Identifying your Emotional Lessons

You may be suffering from the pain of internal pressure. You were not taught in school how to identify the presence of inner stress. You never learned where it came from or how to relieve it in the right way.

You may spend your life “relieving” it in ways that make it worse. When you finally burst a blood vessel, they will nod sadly and say, “It was the stress.” Yes. But which stress? It would be far more useful to identify these sources of your inner stress as a first step toward making them go away.

Inner stress comes from internalizes emotions and having the wrong definition of “control”. For example, many people learn to suppress their anger to avoid being reprimanded. You may “stuff” your anger, for fear of the consequences of letting it out. You may have learned as a child that expressing anger was followed by severe consequences. You may now carry the belief that if you “stuff it down” and internalize your feelings of anger, you will prevent “disaster” (punishment, victimization, rejection, displeasing, abandonment) in the future.

So where did you learn about your emotions? Humans learn by mirroring others. This emerges on the first day of life. Stick out your tongue at a newborn, and the infant is likely to stick out his or her tongue in response. This imitation or mirroring lays the groundwork for learning. But it also means that when someone confronts you with a nasty tone, you can end up mimicking it without even meaning to. Many people do not recall being taught how to cope with their emotions, but such lessons occurred, whether directly or by observation.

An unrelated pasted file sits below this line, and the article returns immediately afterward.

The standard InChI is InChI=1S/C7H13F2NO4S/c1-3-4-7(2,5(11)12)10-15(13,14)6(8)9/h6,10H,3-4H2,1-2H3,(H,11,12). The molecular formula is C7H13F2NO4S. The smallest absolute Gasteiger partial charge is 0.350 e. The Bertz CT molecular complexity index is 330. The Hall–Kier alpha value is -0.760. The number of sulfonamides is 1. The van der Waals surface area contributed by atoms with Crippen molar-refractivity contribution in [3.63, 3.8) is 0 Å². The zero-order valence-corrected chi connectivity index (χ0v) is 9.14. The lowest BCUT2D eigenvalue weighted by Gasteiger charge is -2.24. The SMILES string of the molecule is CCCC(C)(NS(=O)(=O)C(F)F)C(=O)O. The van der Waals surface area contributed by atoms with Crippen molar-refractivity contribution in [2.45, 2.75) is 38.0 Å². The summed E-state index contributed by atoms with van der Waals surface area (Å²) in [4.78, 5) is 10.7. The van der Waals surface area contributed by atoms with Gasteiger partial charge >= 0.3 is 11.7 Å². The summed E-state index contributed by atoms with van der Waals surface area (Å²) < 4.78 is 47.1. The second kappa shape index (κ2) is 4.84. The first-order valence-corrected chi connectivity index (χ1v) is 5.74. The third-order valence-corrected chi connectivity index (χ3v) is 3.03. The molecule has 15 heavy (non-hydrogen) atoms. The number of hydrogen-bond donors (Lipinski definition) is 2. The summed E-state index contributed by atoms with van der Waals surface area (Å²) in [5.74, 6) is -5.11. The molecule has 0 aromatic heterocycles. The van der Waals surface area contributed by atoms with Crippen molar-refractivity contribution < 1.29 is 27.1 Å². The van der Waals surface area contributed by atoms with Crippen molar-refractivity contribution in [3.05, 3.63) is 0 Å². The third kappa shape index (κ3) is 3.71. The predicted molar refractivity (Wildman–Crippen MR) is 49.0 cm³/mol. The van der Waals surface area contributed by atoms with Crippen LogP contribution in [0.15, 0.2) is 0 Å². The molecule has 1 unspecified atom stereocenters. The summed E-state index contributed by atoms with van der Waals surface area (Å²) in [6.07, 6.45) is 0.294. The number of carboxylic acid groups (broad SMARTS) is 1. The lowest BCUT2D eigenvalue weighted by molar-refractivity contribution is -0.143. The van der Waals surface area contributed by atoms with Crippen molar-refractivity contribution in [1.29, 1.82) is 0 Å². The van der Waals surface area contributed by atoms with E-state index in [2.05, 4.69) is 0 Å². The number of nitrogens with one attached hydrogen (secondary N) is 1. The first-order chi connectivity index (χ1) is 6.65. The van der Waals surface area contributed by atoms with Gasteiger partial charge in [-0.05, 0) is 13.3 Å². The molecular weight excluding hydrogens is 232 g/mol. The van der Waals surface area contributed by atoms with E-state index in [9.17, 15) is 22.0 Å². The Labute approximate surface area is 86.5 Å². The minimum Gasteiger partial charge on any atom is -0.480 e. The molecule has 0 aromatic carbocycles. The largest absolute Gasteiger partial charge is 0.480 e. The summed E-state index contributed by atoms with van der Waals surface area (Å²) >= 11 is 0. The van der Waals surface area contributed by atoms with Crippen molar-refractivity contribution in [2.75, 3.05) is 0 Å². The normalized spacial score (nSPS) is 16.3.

For example, when you were a child, a parent might have distanced him/herself from you or left the room whenever you got angry. This experience taught you that expressions of anger would cause you to be rejected, isolated and abandoned by the ones you love. In other families a parent may yell, “Don’t raise your voice at me,” suggesting do as I say, not as I do. Identifying your emotional lessons can help you change the ways you experience and express your emotions. Some common examples of problematic emotional lessons include:
• Always treat other people’s feelings as more important than your own.
• Never do anything that might make someone else unhappy.
• Don’t express anger.
• Getting angry, gets attention.
• Ignore your feelings, or better still, don’t feel.
• Don’t trust others with your feelings; keep them to yourself.
• Never trust your feelings; trust only your logic.
• Be happy all the time.
• Men don’t cry.
• Good girls don’t get angry.

You have never forgotten the lessons from the past. They became your blueprint for “coping” with out of control situations in later life. And you have not reassessed your definition of control since then. Based on this childish perspective, control means “preventing bad things from happening.” But as an adult, this belief toward control, breeds endless stress because:
• It requires you to know what is going to happen before it happens.
• It requires you to solve problems before they arise.
• It requires that you prevent disaster. It sets you up to feel inadequate to cope with life because you cannot possibly predict the future with perfect accuracy.
• If the “disaster” happens, you blame yourself for “failing” to prevent it: “I should have seen it coming.”
• You blame yourselves for “failing” to know what the other person was thinking and planning to do to you: “I should have known.”

Angry woman photo available from Shutterstock

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Shared by: Aaron Karmin, LCPC, Contributing Blogger

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